David R. Jones (137830)
David R. Jones Credit: Contributed

This fall, more young New Yorkers are heading back to school with valuable work experience under their belts, and much needed earnings in their pockets, thanks to recent significant expansion and improvements to the City’s Summer Youth Employment Program (SYEP). The growth in baseline funding that allows better planning and expansion of school-based models tied to academics are changes the Community Service Society (CSS) advocated for that the City has now adopted.

But even more can be done so that the benefits of this program increase, and so that all students who want to do so are eligible to enroll.

Public Advocate Jumaane D. Williams has a laudable plan to make this happen. He has proposed legislation (Int. 1620) that would expand SYEP to every youth age 14 to 22, regardless of their immigration status. Under this proposal the program would retrain its focus on part-time government jobs, attempt to match young people with their career interests and pay up to $1,500 for a six-week period from early July through mid-August. These are sensible proposals that would strengthen the program.

“Youth employment education is vital for young people in our city,” says Williams apropos of the legislation, which is being co-sponsored by Council Members Margaret S. Chin, Ben Kallos and Deborah L. Rose. “It’s about more than a paycheck. It’s about learning vital skills and providing our youth with a positive path.” We couldn’t agree more.

Mayor Bill de Blasio and the New York City Council should support this legislation. Research shows that summer employment programs reduce justice involvement and improve a young person’s chances of long-term career success. They also offer an opportunity to learn responsibility and gain valuable work readiness skills, not to mention making connections with people who may be helpful to them as they pursue their education and career goals. Why wouldn’t we want to expand these programs?

Building off our research in the area of Career and Technical Education (CTE), CSS published a report in 2016 recommending that the Mayor extend the benefits of SYEP to all high school students through paid summer internships. Simply put, we argued for reimaging the program to serve the 21st Century needs of our young people. By introducing a school-based model the City would enhance schools’ abilities to make high school more relevant, and to provide students with a broader set of non-academic experiences with which to make better post-secondary choices.

Thanks to a grant from the Ford Foundation, we published a follow up report in 2017 that included case studies of school-based summer internships programs, some of which we helped create through public or private grants. That work led to the creation and support for the mayoral Youth Employment Task Force, which we served on, and whose recommendations echoed our call to make SYEP more school based. SYEP has since expanded from about 40,000 placements in 2015, when we began our work, to 75,000 this past summer [2019], of which nearly 6,000 are school based, a number that will grow to 20,000 by 2021.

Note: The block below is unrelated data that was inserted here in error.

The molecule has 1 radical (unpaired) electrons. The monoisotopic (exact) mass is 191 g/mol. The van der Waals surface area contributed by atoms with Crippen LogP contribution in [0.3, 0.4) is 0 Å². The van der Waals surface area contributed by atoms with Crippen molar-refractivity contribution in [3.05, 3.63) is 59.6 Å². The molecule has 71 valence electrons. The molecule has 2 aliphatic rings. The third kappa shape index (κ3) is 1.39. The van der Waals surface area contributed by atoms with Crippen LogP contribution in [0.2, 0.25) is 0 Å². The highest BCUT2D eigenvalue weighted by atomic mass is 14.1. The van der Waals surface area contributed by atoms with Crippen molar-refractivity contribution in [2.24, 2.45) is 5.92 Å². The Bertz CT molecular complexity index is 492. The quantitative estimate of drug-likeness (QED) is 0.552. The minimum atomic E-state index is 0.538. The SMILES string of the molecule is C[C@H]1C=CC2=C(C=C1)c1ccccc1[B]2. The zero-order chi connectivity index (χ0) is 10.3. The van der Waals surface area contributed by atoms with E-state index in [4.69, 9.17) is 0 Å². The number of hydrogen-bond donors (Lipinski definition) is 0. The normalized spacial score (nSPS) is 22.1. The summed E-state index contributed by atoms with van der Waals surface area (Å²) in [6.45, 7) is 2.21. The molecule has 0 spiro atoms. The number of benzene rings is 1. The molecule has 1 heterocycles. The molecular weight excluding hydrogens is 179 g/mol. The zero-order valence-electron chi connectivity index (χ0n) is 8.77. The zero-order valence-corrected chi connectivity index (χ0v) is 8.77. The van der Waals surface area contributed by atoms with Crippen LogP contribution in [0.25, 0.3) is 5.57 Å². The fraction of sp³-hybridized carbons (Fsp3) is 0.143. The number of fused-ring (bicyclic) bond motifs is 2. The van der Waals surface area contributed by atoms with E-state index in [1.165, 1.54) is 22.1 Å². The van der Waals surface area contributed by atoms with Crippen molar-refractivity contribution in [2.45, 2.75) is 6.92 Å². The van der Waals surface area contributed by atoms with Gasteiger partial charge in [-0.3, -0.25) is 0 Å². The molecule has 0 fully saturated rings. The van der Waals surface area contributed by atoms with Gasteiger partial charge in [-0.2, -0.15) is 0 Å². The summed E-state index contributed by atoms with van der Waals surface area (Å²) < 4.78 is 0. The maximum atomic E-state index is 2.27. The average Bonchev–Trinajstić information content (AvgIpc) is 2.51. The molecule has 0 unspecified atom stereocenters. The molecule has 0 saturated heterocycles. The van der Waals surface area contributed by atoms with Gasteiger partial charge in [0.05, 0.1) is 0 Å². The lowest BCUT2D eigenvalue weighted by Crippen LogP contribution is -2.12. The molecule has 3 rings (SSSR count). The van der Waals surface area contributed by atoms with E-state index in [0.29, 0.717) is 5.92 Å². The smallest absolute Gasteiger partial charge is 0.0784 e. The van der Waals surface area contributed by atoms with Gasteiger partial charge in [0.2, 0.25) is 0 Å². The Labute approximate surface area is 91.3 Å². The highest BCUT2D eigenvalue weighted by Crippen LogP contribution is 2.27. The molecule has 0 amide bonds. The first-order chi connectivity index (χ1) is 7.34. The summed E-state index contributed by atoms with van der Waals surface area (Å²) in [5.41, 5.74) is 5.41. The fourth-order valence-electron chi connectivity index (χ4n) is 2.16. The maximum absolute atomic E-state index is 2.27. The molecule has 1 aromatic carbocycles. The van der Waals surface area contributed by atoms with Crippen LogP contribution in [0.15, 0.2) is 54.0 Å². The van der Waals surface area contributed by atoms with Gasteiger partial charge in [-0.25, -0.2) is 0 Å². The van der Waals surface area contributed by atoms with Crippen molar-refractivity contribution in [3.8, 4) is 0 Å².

For some teens, working during the summer months has been replaced by school and related activities, particularly for college-bound youth looking to increase their admissions prospects by enrolling in pre-college programs held on university campuses. Yet for others who might not have immediate – or any – college plans, it has become increasingly difficult to gain the work experience needed to land a job after high school.

While more SYEP placements would benefit all New York City youth, they would be especially helpful for teens of color from low-income families in high-poverty neighborhoods who experience the greatest difficulties in finding employment and lack the “social network” to land jobs. SYEP placements are allocated by lottery. This past year approximately 125,000 students applied for 75,000 SYEP placements, meaning that nearly 50,000 were turned away. Clearly more needs to be done to provide summer employment opportunities for students who need them.

Of course, there are other benefits to expanding SYEP besides providing work experience. The program also puts money into the pockets of young people to help with family expenses. And SYEP creates other important positive effects. A report published in the Quarterly Journal of Economics found that SYEP reduced the probability of incarceration, as well as mortality from homicides, suicides, and accidents. Those net benefits standing alone should be enough for any policymaker to support universal youth employment in New York City.

Expanding SYEP is easy – and it’s a win for everyone involved. It gives more young people greater opportunity to gain experience and education in work-related skills. By providing hands-on experience, developing soft skills, and expanding access to career mentors, summer jobs programs help equip youth with the means and the pathway to move from school into the labor market — all while expanding the local talent pipeline.

Our young people are worth the investment.

David R. Jones, Esq., is President and CEO of the Community Service Society of New York (CSS), the leading voice on behalf of low-income New Yorkers for more than 175 years. The views expressed in this column are solely those of the writer. The Urban Agenda is available on CSS’s website: www.cssny.org.